Predicting the future is easy, as long as you don’t plan on living long enough to determine the accuracy of your venture through the glass. Nostradamus was famed for his prophecies, but actually, his predictions were so vague that they could be interpreted in any way one might choose. Accurate predictions of the future are much more difficult when measured against actual events.
Despite the odds, pun intended, many people try to predict the future, months, decades and even centuries into the future. A few weeks ago, the sportswriters of America tried to forecast the winner of the Super Bowl, to be played in Dallas in February, 2011. Needless to say, most will be wrong, especially those that try to forecast the final score, not just the game winner. I can do that, too.
Patriots 27, Packers 17.
Easy, right? I will probably be wrong, however, the Pats are likely to score more points than that.
Forecasting the future of America a century from now is much more difficult. Unfortunately, some of the predictions made today will have an impact on life in the US 100 years from now. To properly address the problems of the future requires an accurate assessment of life decades or even centuries from now. The approaching mid-term elections most certainly will affect life for our children, grandchildren and great-grandchildren.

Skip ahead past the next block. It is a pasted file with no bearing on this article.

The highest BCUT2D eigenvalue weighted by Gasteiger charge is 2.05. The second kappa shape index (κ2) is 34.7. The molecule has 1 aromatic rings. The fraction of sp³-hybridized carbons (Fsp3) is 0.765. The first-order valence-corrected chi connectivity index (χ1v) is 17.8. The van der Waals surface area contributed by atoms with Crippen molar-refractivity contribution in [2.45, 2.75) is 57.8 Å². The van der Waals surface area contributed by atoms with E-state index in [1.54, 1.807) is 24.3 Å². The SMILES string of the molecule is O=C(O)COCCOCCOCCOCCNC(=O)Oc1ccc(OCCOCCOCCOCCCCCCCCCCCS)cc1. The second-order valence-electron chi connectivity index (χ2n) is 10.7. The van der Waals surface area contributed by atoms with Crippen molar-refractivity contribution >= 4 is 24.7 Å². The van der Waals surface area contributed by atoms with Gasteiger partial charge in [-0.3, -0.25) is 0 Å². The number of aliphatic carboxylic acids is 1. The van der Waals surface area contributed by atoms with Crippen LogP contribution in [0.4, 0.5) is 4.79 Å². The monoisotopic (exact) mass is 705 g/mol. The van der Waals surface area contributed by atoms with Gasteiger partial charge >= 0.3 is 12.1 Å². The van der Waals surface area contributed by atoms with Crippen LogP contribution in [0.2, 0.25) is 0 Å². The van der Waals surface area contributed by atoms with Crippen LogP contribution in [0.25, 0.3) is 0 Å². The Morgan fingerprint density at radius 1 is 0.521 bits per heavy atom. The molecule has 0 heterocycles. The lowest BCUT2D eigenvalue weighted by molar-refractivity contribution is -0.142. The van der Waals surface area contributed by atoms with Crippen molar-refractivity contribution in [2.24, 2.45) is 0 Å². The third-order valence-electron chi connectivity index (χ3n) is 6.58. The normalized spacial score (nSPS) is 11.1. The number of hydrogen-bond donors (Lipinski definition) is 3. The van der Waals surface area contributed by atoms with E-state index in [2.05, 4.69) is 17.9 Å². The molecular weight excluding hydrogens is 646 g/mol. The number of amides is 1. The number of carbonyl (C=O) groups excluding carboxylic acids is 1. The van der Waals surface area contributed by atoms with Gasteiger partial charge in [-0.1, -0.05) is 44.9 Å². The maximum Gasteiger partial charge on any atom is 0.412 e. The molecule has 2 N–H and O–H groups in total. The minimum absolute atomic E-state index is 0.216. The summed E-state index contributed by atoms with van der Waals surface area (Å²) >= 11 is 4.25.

America is still a young country, growing into a mature nation while experiencing social and economic changes on a vast scale. What will American look like in 2110?
Well, since I won’t be around to see her then, these are a few of my predictions:
White people in America will be a distinct minority, but racial tensions will be far less apparent than they are today.
To the largest extent, all people will be treated equally, gay and straight, young and old, people of all races, colors and creeds.
The disparity between the rich and poor will be far narrower than today.
Religion’s role in society will be greatly reduced as people express greater faith in science.
The world’s countries will all participate in a true global economy.
Social programs in the US will be stronger and far fewer citizens will fall through the cracks.
The pejorative term “socialist” will cease to exist, as most countries will employ a version of socialism as an economic engine.
Those are a few of my predictions – what are yours?
William Stephenson Clark